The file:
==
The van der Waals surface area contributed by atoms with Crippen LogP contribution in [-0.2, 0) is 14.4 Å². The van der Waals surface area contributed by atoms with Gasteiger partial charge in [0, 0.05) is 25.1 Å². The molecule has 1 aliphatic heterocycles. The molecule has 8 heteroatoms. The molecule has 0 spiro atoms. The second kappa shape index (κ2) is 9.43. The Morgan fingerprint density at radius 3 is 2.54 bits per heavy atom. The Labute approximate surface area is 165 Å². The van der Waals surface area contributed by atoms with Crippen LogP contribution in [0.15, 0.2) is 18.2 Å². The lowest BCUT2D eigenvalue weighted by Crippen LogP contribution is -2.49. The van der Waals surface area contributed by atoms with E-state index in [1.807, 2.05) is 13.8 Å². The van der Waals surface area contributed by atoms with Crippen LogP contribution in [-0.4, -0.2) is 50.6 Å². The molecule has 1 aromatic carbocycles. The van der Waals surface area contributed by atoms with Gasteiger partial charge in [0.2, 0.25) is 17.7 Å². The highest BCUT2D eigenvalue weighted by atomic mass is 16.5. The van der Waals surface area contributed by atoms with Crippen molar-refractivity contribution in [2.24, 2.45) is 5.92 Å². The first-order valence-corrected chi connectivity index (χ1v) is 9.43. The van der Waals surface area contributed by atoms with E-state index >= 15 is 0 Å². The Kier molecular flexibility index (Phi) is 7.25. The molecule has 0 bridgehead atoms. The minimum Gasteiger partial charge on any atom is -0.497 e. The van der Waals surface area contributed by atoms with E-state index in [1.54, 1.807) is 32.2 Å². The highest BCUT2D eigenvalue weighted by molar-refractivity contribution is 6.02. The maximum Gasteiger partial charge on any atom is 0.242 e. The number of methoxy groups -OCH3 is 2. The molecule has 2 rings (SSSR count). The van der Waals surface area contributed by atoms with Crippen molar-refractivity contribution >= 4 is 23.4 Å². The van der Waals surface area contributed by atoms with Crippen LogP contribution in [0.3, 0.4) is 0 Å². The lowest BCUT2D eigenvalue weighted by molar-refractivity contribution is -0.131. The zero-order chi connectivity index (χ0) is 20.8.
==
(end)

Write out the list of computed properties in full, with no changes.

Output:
The van der Waals surface area contributed by atoms with Crippen LogP contribution in [-0.2, 0) is 14.4 Å². The van der Waals surface area contributed by atoms with Gasteiger partial charge in [0, 0.05) is 25.1 Å². The molecule has 1 aliphatic heterocycles. The molecule has 8 heteroatoms. The molecule has 0 spiro atoms. The second kappa shape index (κ2) is 9.43. The Morgan fingerprint density at radius 3 is 2.54 bits per heavy atom. The Labute approximate surface area is 165 Å². The van der Waals surface area contributed by atoms with Crippen LogP contribution in [0.15, 0.2) is 18.2 Å². The lowest BCUT2D eigenvalue weighted by Crippen LogP contribution is -2.49. The van der Waals surface area contributed by atoms with E-state index in [1.807, 2.05) is 13.8 Å². The van der Waals surface area contributed by atoms with Crippen LogP contribution in [-0.4, -0.2) is 50.6 Å². The molecule has 1 aromatic carbocycles. The van der Waals surface area contributed by atoms with Gasteiger partial charge in [0.2, 0.25) is 17.7 Å². The highest BCUT2D eigenvalue weighted by atomic mass is 16.5. The van der Waals surface area contributed by atoms with Crippen molar-refractivity contribution in [2.24, 2.45) is 5.92 Å². The first-order valence-corrected chi connectivity index (χ1v) is 9.43. The van der Waals surface area contributed by atoms with E-state index >= 15 is 0 Å². The Kier molecular flexibility index (Phi) is 7.25. The molecule has 0 bridgehead atoms. The minimum Gasteiger partial charge on any atom is -0.497 e. The van der Waals surface area contributed by atoms with E-state index in [1.54, 1.807) is 32.2 Å². The highest BCUT2D eigenvalue weighted by molar-refractivity contribution is 6.02. The maximum Gasteiger partial charge on any atom is 0.242 e. The number of methoxy groups -OCH3 is 2. The molecule has 2 rings (SSSR count). The van der Waals surface area contributed by atoms with Crippen molar-refractivity contribution >= 4 is 23.4 Å². The van der Waals surface area contributed by atoms with Crippen LogP contribution in [0.3, 0.4) is 0 Å². The lowest BCUT2D eigenvalue weighted by molar-refractivity contribution is -0.131. The zero-order chi connectivity index (χ0) is 20.8.